Pitchers & Catchers Report to Ft. Myers

Friday, January 18, 2013

There Used To Be a Ballpark Right Here

Last Monday I did my first background acting role of 2013 in Brooklyn, up at the Brooklyn Museum in Park Slope. As I was preparing for it, I realized that it was just a few blocks from a very iconic part of Brooklyn that I had never been to before.

The site that once stood a magnificent ballpark: Ebbets Field.

I've lived in Brooklyn my whole life and was never there. I grew up in a family that had roots in the ballpark. My parents, my grandparents, aunts, and uncles all went to Ebbets Field. Over the years, I have heard stories about the legends that played there. My grandfather told me about going there as a kid in the 1920s. My dad's favorite player was Gil Hodges. My mother once told me about going to Ebbets Field on her birthday, the same night they honored her favorite player, Pee Wee Reese, with a birthday cake because it was also his birthday, too.

Ebbets Field disappeared forever two years before I was born. Brooklyn has never recovered from, or gotten over, the loss of the beloved Dodgers. Brooklyn is now the home of the rookie league team, the Cyclones, the Mets' farm team that plays in Coney Island. They do a wonderful job remembering Brooklyn's baseball past. The name of Walter O'Malley will be cursed forever in the borough, and my dad will never talk about him without such colorful words as "that sonofabitch" coming from him.

I'm sorry I never got the chance to experience what Ebbets Field was like. (Even had the Dodgers stayed and built a new stadium in Brooklyn, Ebbets Field probably still would have long gone by the time my baseball fandom began.) I remember in 1986 on the first time I went to Fenway Park, I called my dad up from Boston after the game and told him about the night I spent there, and one of the things I said to him was "Now I have some idea what it was like to see a game at Ebbets Field."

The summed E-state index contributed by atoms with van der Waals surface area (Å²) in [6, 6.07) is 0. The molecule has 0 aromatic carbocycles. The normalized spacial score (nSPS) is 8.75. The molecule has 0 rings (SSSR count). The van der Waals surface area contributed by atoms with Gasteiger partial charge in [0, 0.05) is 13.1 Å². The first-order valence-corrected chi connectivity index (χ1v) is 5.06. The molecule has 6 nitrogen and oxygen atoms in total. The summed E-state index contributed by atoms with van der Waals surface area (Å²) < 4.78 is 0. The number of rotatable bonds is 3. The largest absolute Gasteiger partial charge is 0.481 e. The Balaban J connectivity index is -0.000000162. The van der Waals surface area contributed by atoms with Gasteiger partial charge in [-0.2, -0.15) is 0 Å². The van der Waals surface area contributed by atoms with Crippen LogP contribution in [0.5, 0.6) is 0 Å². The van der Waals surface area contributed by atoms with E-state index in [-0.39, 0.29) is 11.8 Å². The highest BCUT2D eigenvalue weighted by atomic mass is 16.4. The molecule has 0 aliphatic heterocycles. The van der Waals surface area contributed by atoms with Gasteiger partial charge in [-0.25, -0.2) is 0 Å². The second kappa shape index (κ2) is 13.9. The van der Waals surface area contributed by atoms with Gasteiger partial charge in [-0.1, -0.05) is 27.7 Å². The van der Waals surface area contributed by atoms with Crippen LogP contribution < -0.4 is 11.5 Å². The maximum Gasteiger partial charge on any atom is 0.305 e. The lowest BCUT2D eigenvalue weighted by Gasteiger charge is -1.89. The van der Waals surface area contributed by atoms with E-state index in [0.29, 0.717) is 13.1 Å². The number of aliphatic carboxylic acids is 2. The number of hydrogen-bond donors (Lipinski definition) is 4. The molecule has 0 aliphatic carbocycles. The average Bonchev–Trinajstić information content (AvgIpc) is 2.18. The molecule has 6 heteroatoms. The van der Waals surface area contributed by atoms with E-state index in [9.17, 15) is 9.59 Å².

Over the years, I never went to see where Ebbets Field was. It's not in the greatest of neighborhoods, but that didn't really keep me away. My dad hasn't been back there since the Dodgers left. I pass through the Prospect Park subway station on the train all the time, and every once in while I would think that Ebbets Field was just a short walk from the station and I should check out where the park was someday. But I would never seem to get around to do it.

Then finally last Monday, I did it. After the acting gig was over, I walked down Washington Avenue to Sullivan Place, turned left, and a few blocks later, there was the Ebbets Field Apartments. I couldn't resist putting on "There Used To Be a Ballpark" by Frank Sinatra on my iPod as I reached the complex.

All sorts of thoughts ran through my head as I walked down Sullivan Place. I could picture thousands of people walking from the subway station on a sunny July afternoon taking in a game about 60 years ago, and among them my mother or father.

The apartment complex is about 25 stories tall, and it was one of the tallest apartments when it was first built in 1962. A fire lieutenant died in a fire there five years ago. From the outside, there is little to remember the Dodgers there by, except for a sign that says "Ebbets Field" in the middle of the complex.

I walked around the entire complex, and felt so much sadness as I did. I have always been sympathetic to all those Brooklyn Dodgers fans I've known, and I can't imagine what it was like to see their team taken away so cruelly and heartlessly, and to see them win a title on the West Coast just two years later while their beloved ballpark stood empty and awaiting the wrecker's ball. Why did it have to happen?

Across McKeever Place there is a school named for Jackie Robinson, but there is little else to remember that this was the site of some of MLB's most famous moments. I walked back to the subway station at Prospect Park and looked back on the apartments. I can understand why many Dodgers fans don't come back to this site. Now I can tell people I have been by it. But I don't think I'll go there again.

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